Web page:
Milk and dairy products

Eggs

Sugar

Artificial sweeteners (stevia is a good non-sugar sweetener)

All alcoholic beverages including beer and wine

Caffeine (coffee, regular tea, colas, chocolate)

Soft drinks and tap water (unless filtered or ozonated); avoid distilled water because it is devoid of minerals and can lead to mineral deficiencies

All foods containing artificial flavorings, additives and preservatives

Beef, pork, cold cuts, fried foods and salty foods

Coconuts

Peanuts, cashews and their products

Supplements

Knee cartilage injuries or osteoarthritis can be repaired with the help of the following supplements (taken for at least 3 months):

Glucosamine sulfate – 500 mg. 3 times daily

Chondroitin sulfate – 500 mg. 3 times daily

MSM (Methyl Sulfonyl Methane) – 3000 mgs. 3 or more times daily

SAMe (S-Adenosyl-Methionine) – 200 mg. 3 times daily

Vitamin C – 1000 mg. 3 times daily

                    

These nutrients take a minimum of 8 weeks to work.  They reduce both pain and inflammation and may be taken safely for years, if needed. People with sensitive stomachs should make sure they take these supplements with food.  The odd individual may need to use something like DGL lozenges (deglycyrrhizinated licorice) to prevent heartburn while using these natural anti-inflammatory nutrients.  They may be used in one-third these dosages for people who have healthy knees but wish to prevent injuries.

If inflammation is a big issue, the most effective natural anti-inflammatory supplement is pancreatin (pancreatic digestive enzymes). When taken during or after meals, pancreatin helps break down protein, carbohydrate and fat in meals. When taken on an empty stomach (1 hour before or 3 hours after meals), pancreatin works very much like a very strong anti-inflammatory drug. The usual effective dose is 5 tablets 3 times daily between meals. At the first sign of a knee injury, taking 10 such enzyme tablets several times daily helps speed healing. Brand name examples of pancreatin include Wobenzyme, Intenzyme Forte and Pancreatin 840.

Acute injuries to the knee and even chronic knee pain caused by arthritis, meniscal tears and ligament damage can also be helped by hyperbaric oxygen, a treatment that speeds healing dramatically by exposing an individual to high oxygen levels at a very high pressure. This is a treatment modality that is growing in popularity amongst professional athletes and will soon be more commonly used by the general public.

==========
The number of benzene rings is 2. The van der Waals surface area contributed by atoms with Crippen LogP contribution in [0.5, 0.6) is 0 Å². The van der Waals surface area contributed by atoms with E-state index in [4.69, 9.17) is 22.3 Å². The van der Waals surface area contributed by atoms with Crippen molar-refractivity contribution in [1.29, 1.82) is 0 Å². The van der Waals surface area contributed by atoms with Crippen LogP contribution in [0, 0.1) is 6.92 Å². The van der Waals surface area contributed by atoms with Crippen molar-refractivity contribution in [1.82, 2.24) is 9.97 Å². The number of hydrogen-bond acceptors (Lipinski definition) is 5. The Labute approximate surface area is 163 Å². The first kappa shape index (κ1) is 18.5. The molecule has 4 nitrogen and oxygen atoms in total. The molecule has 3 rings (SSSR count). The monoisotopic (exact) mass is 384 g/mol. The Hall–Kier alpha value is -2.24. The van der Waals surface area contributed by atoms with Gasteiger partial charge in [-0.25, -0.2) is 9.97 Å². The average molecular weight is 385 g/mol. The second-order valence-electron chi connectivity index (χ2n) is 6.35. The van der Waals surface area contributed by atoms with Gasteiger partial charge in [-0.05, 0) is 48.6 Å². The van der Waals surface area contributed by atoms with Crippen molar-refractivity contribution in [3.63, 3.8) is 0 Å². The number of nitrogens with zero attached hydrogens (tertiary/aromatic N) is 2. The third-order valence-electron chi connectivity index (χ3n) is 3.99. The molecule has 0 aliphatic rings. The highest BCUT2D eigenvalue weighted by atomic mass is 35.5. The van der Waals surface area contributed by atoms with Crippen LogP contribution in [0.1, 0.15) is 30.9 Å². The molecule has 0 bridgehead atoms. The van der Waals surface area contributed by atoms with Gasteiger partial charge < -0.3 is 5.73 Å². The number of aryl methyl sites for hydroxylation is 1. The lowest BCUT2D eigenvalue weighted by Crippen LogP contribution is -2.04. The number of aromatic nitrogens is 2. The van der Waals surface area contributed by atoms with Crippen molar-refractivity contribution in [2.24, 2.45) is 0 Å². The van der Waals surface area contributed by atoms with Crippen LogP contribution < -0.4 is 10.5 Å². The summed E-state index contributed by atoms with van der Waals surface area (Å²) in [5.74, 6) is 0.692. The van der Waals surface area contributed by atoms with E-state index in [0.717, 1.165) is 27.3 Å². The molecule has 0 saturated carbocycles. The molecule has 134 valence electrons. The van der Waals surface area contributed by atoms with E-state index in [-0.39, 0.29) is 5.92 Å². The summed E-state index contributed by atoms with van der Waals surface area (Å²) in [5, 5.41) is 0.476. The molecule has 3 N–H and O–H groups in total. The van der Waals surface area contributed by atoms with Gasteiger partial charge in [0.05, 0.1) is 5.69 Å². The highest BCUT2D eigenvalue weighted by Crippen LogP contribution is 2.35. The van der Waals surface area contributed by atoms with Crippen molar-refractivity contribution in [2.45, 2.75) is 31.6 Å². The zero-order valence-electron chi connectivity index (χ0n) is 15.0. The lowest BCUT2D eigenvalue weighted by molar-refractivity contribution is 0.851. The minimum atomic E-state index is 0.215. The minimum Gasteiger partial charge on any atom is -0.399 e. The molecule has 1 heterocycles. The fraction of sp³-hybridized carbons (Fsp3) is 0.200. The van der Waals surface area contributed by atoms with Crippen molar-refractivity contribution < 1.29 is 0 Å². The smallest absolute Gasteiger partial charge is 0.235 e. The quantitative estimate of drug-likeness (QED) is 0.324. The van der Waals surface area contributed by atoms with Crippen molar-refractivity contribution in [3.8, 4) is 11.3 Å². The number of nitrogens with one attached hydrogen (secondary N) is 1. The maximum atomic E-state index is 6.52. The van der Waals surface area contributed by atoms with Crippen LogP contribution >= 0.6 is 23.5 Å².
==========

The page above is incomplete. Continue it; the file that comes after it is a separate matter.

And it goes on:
Strong muscles joints and ligaments require adequate amounts of minerals, especially copper (1 – 2 mg.), zinc (15 mg.), manganese (15 mg.), calcium (1200 mg.), magnesium (400 mg.) and boron (3 mg.).  In the diet, they are available by eating fresh nuts, seeds, greens and non-citrus fruits. Potassium (1000 mg. or more) is also essential and widely available by eating citrus and tropical fruits.

Other natural food supplements or herbal remedies that have success in reducing knee pain, swelling and inflammation include:

Bromelain (a pineapple enzyme) – 500 mg. 3 times daily between meals

Curcumin(a turmeric extract) – 500 mg. 3 times daily

Niacinamide – 500 mg. – 2 capsules up to 4 times daily

Omega-3 fatty acids (fish or hempseed derived) – 3000 mgs. up to 3 times daily

Vitamin E– 800 IU up to 5 times daily

Boswellia– 500 mg 3 times daily

Yucca – 500 mgs. 3 times daily

Cat’s Claw – 500 mg. 3 times daily

Hyaluronic acid – 50 mg. 3 times daily

Consult a natural health care practitioner for an individualized supplement program.

References 

Rona, Zoltan P. Osteoarthritis, Treat and reverse joint pain naturally.  Vancouver: Alive Books, 2001.

Tinker D, Rucker R. Role of selected nutrients in synthesis, accumulation , and chemical modification of connective tissue proteins. Physiol Rev 65(3):607-653, 1985.

Bates CJ, Levene CI. The effect of ascorbic acid deficiency on the glycosaminoglycans and glycoproteins in connective tissue. Bibl Nutr Dieta 13:131-143, 1969.

Conte A, Volpi N, Palmieri L, et al. Biochemical and pharmacokinetic aspects of oral treatment with chondroitin sulfate. Arzneim Forsch 45:918-25, 1995.

Drovanti A, Biganamini AA, Rovati AL. Therapeutic activity of oral glucosamine sulfate in osteoarthrosis: a placebo-controlled double-blind investigation. Clin Ther 3(4):260-272, 1980. 

Setnikar I, Pacini MA, Revel L. Antiarthritic effects of glucosamine sulfate studied in animal models. Arzheim-Forsch 41:542-545, 1991a.

Gualano M, Stramentinoli G, Rossoni G, Berti F. Antiinflammatory activity of S-adenosyl-L-methionine:interference with the eicosanoid system. Pharmacol Res Commun 15:683-688, 1983.

Marcolongo R, Biordano N, Colombo B, et al. Double-blind multicentre study of the activity of S-adenosyl-methionine in hip and knee osteoarthritis. Curr Ther Res 37(1): 82-94, 1985. 

Stone MH. Implications for connective tissue and bone alterations resulting from resistance exercise training. Med Sci Sports Exerc 20(5):S162-S168, 1988.

MacIntosh A. Stretching: a therapeutic exercise. Townsend Lett Apr 97:32-34.